I’m sure you are all tired of my tips every year, but I’ll say it again: if you plan to brine your turkey, you need to start right away, probably today. Wednesday night, take it out of the brine, rinse it, blot it dry, and let it air-dry in the ice box overnight before roasting. This will solve the rubbery-y skin conundrum that brining the turkey brings.
(My brine: besides the salt/sugar uses juniper berries, bay leaves, and a smokey dried pepper.)
Also/Too: if you do brine your turkey, it assuredly will produce very salty pan juices for making gravy. You should plan to make gravy by another means (dark roux, baby!), but I can assure you that a succulent, well-seasoned turkey is worth the extra thoughtfulness required when it comes to making a more deliberate gravy.
(And once again, I am making Julia Child’s deconstructed turkey, which is flawless and cooks in about half the time. This also lets me make the turkey stock tonight so I will have it for the gravy on Thursday.)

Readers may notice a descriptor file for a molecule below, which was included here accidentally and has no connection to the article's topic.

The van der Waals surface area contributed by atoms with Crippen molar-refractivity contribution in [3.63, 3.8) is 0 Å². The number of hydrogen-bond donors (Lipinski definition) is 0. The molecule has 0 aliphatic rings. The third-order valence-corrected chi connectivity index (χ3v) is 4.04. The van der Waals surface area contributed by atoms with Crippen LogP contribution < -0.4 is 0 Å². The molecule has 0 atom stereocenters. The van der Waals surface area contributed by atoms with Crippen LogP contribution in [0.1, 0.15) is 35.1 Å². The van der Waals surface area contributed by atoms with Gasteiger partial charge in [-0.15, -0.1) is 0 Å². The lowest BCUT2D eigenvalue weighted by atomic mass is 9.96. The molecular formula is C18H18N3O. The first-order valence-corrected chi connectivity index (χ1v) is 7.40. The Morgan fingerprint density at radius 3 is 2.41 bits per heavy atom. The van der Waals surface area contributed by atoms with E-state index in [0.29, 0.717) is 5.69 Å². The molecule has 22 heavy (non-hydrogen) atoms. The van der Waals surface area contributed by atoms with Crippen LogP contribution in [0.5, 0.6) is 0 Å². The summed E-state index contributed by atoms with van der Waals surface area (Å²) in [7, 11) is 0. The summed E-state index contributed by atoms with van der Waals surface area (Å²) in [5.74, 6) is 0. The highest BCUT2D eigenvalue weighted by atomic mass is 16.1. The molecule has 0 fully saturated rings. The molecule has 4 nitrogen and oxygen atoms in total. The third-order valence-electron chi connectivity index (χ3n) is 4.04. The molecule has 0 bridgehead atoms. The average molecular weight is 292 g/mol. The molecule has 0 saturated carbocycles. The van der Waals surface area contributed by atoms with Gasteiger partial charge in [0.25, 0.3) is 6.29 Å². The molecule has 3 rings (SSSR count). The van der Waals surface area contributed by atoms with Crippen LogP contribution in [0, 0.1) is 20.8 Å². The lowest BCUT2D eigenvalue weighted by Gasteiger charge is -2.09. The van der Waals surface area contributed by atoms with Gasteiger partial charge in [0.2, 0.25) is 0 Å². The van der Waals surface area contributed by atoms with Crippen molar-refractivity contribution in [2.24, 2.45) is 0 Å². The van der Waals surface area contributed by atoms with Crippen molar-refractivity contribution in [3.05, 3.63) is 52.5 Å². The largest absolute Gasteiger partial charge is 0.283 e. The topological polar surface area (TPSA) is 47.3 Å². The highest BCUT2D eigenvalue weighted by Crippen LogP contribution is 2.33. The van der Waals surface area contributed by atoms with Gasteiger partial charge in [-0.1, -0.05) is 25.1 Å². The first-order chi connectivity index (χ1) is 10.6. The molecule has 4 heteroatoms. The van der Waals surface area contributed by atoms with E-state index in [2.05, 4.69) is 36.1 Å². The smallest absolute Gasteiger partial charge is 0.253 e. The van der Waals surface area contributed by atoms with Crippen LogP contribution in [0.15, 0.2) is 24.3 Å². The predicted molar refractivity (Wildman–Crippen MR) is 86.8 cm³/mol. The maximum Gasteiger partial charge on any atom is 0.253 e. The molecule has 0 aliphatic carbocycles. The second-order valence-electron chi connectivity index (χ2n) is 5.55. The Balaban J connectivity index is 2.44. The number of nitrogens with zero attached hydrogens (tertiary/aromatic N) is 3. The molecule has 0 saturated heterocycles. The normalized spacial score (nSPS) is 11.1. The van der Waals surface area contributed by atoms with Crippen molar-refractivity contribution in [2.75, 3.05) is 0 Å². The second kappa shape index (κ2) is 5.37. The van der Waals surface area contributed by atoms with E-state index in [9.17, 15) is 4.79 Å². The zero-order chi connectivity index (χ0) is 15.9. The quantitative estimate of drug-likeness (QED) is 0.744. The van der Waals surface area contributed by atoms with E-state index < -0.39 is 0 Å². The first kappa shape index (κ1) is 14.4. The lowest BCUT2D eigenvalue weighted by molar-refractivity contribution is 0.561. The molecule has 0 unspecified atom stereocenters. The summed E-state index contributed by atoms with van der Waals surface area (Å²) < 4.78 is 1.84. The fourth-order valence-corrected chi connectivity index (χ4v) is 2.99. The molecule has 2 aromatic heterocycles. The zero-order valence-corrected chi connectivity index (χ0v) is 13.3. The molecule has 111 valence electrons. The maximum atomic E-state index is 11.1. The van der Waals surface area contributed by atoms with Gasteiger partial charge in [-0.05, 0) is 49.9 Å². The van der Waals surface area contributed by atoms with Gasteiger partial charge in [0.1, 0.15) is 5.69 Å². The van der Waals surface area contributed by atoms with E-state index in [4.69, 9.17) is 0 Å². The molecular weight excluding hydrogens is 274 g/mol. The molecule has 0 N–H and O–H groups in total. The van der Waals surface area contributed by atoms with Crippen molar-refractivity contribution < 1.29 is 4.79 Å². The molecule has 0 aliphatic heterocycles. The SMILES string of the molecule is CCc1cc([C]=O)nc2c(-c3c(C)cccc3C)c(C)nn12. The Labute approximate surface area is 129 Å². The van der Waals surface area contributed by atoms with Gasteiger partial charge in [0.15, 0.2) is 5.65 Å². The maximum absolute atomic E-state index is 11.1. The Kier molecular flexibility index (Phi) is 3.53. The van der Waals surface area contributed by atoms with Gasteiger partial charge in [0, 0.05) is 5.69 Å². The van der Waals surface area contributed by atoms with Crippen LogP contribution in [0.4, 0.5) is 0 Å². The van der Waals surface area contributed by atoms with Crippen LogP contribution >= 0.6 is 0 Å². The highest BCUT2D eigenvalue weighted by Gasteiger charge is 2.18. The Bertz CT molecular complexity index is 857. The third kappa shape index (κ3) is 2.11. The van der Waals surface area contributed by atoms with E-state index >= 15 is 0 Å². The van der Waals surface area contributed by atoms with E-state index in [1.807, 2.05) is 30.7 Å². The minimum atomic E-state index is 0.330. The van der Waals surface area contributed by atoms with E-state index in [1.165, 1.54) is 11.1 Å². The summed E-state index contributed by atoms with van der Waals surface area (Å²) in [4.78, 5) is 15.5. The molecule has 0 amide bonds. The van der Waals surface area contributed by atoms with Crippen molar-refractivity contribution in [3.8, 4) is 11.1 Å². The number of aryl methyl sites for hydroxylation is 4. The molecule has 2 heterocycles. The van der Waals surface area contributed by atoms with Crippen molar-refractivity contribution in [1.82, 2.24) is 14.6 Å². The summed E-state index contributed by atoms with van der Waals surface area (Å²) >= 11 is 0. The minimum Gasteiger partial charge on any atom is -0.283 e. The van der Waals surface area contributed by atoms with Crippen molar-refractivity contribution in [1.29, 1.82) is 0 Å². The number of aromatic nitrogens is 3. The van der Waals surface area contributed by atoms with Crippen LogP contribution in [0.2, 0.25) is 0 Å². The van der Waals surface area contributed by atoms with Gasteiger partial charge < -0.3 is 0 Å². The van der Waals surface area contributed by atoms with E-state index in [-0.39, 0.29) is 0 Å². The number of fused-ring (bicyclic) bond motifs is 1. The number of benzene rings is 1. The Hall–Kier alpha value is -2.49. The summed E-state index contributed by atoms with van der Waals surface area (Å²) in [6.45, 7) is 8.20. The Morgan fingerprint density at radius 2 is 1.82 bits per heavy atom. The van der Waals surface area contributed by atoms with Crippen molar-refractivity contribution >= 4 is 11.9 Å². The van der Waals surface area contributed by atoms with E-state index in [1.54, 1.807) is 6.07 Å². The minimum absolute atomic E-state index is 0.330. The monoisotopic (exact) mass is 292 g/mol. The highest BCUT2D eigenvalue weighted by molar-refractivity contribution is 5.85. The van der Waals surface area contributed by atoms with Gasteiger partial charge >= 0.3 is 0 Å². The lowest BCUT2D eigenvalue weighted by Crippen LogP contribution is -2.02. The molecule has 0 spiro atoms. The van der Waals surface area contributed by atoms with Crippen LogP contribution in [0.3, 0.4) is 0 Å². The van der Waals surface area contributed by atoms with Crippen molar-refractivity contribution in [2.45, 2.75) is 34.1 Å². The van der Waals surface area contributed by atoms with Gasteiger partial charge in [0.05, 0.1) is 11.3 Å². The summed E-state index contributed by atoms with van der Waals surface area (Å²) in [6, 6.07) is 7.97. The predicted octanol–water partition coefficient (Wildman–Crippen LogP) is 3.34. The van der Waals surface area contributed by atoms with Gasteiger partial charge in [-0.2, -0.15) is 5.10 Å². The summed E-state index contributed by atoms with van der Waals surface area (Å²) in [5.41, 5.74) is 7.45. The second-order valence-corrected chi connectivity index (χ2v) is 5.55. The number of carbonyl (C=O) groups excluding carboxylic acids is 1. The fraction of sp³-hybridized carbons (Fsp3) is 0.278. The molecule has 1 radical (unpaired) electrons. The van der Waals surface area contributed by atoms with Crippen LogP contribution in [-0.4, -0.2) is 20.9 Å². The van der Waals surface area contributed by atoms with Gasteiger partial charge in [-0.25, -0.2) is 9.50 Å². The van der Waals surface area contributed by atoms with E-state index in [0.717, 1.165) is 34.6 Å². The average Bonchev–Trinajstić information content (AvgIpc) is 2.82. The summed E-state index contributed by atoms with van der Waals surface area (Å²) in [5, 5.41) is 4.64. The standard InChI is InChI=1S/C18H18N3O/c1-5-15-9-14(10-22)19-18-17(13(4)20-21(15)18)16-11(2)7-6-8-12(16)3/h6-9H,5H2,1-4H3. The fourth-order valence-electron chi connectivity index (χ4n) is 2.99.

If you plan to make a stuffing for the turkey, consider cutting up the bread a day or two in advance. The drier the stuffing, the more moisture from the turkey it will be able to absorb. I will be baking a very plain cornbread tomorrow to become the basis of the stuffing.
And of course, Tante Marie gives us the best advice of all: Put the f***ing bird in the oven:
I mention these things only because I am doing them too. This year, I’m having an new friend over for dinner who is more-or-less as a consultant in the Seattle food world, and while I’m not doing anything particularly unusual, I hope that what I do make will be unusually good.